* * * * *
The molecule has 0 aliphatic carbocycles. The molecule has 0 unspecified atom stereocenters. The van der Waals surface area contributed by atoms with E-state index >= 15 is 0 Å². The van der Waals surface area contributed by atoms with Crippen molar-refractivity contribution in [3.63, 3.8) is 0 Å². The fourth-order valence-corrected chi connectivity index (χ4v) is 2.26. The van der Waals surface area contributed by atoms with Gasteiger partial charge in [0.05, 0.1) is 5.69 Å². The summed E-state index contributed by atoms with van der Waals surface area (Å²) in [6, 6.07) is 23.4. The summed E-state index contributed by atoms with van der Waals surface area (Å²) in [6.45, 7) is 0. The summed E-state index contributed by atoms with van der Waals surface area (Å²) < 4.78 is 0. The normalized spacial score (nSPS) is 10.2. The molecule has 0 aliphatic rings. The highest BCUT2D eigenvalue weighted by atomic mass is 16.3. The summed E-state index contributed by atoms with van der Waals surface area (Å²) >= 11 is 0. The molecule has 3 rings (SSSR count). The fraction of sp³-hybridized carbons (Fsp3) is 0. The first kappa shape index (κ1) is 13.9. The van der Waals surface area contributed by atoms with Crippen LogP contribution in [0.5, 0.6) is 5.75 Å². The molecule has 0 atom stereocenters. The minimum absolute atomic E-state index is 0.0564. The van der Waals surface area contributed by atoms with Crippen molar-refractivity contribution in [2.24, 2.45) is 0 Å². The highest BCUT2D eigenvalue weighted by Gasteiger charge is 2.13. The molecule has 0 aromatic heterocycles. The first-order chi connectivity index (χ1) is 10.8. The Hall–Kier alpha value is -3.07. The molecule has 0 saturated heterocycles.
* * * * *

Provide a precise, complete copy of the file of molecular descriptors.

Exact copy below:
The molecule has 0 aliphatic carbocycles. The molecule has 0 unspecified atom stereocenters. The van der Waals surface area contributed by atoms with E-state index >= 15 is 0 Å². The van der Waals surface area contributed by atoms with Crippen molar-refractivity contribution in [3.63, 3.8) is 0 Å². The fourth-order valence-corrected chi connectivity index (χ4v) is 2.26. The van der Waals surface area contributed by atoms with Gasteiger partial charge in [0.05, 0.1) is 5.69 Å². The summed E-state index contributed by atoms with van der Waals surface area (Å²) in [6, 6.07) is 23.4. The summed E-state index contributed by atoms with van der Waals surface area (Å²) in [6.45, 7) is 0. The summed E-state index contributed by atoms with van der Waals surface area (Å²) < 4.78 is 0. The normalized spacial score (nSPS) is 10.2. The molecule has 0 aliphatic rings. The highest BCUT2D eigenvalue weighted by atomic mass is 16.3. The summed E-state index contributed by atoms with van der Waals surface area (Å²) >= 11 is 0. The molecule has 3 rings (SSSR count). The fraction of sp³-hybridized carbons (Fsp3) is 0. The first kappa shape index (κ1) is 13.9. The van der Waals surface area contributed by atoms with Crippen LogP contribution in [0.5, 0.6) is 5.75 Å². The molecule has 0 atom stereocenters. The minimum absolute atomic E-state index is 0.0564. The van der Waals surface area contributed by atoms with Crippen molar-refractivity contribution in [2.24, 2.45) is 0 Å². The highest BCUT2D eigenvalue weighted by Gasteiger charge is 2.13. The molecule has 0 aromatic heterocycles. The first-order chi connectivity index (χ1) is 10.8. The Hall–Kier alpha value is -3.07. The molecule has 0 saturated heterocycles.